I was envious.  Envious my oldest was going back to school.  I read somewhere that when you feel a strong reaction to someone else---it usually means you need to take a look at what that says about yourself.  I look back on any time I was in school with utter fondness---sometimes when I was a teacher.....always when I was a student.  My Perfectionista was nodding.  School.  I feel passionate about learning and teaching and coaching and mentoring.  Important stuff to know about yourself. 
How do I bring this into my everyday life?
I was empty.  The last 18 years had been filled with a checklist of things (see Perfectionista for copies) that needed to be accomplished before my oldest went off to school.  As any sista Perfectionistas will attest to.....your list of "done" is never longer than your list of "Crap! You didn't get to these ones!"  So I found myself with huge pockets of time.  The Spouse had the kids off busy, no one needed my immediate attention for meals or to find a giant GAP occurred in my head that had been reserved for the "list of things to do to get my son ready to deliver to the world before University".  But instead of stuffing this GAP full of joy and celebration at my success of producing and thoughtful, smart, beautiful man, I dumped in a pile of "out of proportion worry" (he didn't answer my text--because he is probably doing cocaine.....) and stirred it with fear and guilt.  Cold water flowed through my bones, my skin prickly and cold. My pain resurfaced, I couldn't focus. I hugged my youngest close when he came back from adventures.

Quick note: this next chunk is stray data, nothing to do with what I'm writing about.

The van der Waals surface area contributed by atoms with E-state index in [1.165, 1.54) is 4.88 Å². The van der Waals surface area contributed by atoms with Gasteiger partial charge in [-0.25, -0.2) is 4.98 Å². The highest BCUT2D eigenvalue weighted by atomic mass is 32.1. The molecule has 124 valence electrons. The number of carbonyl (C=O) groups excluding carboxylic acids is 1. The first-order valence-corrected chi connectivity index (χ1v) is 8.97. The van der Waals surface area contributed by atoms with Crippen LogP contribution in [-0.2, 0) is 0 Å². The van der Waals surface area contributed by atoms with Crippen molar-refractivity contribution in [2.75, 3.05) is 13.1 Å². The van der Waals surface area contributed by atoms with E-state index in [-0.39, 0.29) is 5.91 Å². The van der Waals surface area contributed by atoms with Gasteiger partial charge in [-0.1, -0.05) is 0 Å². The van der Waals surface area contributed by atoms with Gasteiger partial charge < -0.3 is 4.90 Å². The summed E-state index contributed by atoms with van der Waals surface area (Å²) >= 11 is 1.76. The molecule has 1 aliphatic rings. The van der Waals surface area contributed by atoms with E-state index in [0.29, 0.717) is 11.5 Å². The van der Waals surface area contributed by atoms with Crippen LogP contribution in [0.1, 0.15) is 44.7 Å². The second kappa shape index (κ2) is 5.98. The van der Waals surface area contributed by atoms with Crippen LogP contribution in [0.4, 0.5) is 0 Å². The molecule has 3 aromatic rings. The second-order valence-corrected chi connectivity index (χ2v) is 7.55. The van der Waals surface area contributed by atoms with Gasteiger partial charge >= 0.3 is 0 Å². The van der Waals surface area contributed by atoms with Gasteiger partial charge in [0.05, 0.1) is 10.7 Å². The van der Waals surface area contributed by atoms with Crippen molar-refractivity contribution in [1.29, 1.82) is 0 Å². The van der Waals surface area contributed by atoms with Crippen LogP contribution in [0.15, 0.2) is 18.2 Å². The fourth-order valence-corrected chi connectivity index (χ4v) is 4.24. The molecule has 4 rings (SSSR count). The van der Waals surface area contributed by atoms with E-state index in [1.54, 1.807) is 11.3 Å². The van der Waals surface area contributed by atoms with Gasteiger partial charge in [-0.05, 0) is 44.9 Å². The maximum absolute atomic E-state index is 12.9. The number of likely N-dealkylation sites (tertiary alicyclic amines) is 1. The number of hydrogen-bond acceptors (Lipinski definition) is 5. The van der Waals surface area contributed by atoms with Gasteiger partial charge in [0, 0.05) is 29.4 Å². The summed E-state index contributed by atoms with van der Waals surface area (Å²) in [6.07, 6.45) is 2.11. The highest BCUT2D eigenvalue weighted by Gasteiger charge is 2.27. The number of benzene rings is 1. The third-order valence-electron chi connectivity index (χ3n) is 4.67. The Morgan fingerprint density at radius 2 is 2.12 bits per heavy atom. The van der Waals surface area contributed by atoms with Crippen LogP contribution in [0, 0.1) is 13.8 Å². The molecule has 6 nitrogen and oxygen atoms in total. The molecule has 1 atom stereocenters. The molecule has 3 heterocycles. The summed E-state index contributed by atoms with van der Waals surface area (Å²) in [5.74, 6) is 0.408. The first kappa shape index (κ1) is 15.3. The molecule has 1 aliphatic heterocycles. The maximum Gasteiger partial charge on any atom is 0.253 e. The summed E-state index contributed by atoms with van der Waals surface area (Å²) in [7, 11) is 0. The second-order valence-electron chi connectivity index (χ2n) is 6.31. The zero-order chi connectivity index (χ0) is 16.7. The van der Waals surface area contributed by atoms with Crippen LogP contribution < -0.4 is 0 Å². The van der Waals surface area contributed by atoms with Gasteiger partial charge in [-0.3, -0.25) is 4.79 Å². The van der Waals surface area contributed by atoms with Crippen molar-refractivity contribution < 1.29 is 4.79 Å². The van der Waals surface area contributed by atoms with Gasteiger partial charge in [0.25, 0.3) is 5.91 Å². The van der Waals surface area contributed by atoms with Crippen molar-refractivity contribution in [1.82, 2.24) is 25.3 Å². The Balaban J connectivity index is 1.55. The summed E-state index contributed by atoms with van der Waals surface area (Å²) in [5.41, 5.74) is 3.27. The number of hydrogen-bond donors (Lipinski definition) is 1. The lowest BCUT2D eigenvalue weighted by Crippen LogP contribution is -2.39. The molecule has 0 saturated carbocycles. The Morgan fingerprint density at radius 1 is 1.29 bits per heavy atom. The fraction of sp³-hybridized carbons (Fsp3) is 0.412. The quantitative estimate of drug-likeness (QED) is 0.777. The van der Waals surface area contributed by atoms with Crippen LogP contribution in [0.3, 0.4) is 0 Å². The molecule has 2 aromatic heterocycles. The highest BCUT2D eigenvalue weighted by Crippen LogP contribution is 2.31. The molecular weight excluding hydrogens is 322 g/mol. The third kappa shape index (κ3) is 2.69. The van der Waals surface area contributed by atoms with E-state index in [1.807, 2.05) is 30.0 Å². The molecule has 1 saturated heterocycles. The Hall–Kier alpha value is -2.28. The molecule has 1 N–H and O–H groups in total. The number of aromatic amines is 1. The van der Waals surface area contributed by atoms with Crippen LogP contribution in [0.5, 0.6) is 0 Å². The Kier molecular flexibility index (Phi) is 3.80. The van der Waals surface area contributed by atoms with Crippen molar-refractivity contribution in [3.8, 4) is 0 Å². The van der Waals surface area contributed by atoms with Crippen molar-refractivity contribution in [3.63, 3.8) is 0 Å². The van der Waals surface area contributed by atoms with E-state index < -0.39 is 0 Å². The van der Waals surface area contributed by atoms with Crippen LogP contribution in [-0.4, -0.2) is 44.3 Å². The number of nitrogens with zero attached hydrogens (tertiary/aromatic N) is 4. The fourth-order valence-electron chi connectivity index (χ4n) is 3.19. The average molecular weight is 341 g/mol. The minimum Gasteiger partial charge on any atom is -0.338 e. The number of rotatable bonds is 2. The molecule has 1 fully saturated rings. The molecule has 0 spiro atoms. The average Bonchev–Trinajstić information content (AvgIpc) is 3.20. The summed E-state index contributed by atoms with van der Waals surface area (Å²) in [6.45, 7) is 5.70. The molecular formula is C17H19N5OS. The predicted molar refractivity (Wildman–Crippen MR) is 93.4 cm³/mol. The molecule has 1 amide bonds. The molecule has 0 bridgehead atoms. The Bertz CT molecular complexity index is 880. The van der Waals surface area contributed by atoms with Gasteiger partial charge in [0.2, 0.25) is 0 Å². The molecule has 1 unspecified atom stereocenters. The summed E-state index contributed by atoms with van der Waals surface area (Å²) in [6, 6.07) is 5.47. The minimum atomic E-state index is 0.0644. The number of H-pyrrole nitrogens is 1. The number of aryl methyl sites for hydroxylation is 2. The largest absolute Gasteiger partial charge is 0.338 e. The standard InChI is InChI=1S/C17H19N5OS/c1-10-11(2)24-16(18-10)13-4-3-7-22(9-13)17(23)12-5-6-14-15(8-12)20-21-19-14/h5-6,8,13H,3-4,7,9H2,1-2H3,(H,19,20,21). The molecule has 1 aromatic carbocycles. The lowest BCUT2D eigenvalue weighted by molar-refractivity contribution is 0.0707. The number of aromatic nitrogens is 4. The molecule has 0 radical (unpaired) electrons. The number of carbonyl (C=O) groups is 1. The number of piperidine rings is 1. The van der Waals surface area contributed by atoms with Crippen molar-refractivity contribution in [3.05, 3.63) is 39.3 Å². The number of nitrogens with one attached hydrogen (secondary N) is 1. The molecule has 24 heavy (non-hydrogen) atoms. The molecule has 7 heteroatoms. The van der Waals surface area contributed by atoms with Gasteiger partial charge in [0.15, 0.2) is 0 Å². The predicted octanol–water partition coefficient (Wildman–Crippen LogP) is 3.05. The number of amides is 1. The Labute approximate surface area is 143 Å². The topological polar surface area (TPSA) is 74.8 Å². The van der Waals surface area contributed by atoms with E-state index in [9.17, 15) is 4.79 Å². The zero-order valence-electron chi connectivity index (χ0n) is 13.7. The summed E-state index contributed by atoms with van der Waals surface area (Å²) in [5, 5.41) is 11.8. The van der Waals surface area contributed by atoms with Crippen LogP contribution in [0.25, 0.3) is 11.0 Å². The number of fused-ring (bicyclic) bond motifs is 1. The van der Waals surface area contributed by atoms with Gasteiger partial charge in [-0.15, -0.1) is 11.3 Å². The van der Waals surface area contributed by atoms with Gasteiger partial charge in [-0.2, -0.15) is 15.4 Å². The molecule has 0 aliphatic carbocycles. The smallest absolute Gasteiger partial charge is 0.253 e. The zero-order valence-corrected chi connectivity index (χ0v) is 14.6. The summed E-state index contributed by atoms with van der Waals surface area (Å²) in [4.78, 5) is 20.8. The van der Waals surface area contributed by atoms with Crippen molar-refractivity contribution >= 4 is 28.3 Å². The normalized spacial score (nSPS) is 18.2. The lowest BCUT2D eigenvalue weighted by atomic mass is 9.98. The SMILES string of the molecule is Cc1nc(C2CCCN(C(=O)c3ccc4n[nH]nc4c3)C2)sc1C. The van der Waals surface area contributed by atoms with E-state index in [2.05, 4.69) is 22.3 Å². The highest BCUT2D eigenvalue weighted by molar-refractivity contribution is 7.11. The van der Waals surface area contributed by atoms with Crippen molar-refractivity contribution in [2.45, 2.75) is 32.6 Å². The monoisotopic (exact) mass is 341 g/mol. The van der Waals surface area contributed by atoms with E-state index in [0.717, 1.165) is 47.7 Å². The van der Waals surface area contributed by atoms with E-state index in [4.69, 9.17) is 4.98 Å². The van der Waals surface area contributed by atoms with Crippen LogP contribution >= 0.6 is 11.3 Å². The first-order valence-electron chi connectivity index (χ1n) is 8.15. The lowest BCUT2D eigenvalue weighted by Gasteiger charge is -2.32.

So what I learned:
I have put a lot of my life into my children.  The Spouse constantly reminds me that after the kids are gone--it is just he and I.  He is right.  That scares the crap out of me. I need to have a life outside my kids.  It needs to include hobbies and friends and him.  I KNOW this....but have finally FELT it. I feel like I have not moved forward this summer.  Steps backward?  At best, it is frozen in place.  This will be difficult. 
School, learning, teaching, mentoring---pay attention. 
Work in progress....



Popular posts from this blog

Shame is A Full-Contact Emotion (Brené Brown)

It is a cool outside this morning and I have on my fluffy red robe as I sit outside and watch the birds flit back and forth from the fence to the feeder----arrogantly tossing aside imperfect sunflower seeds to get to the good ones.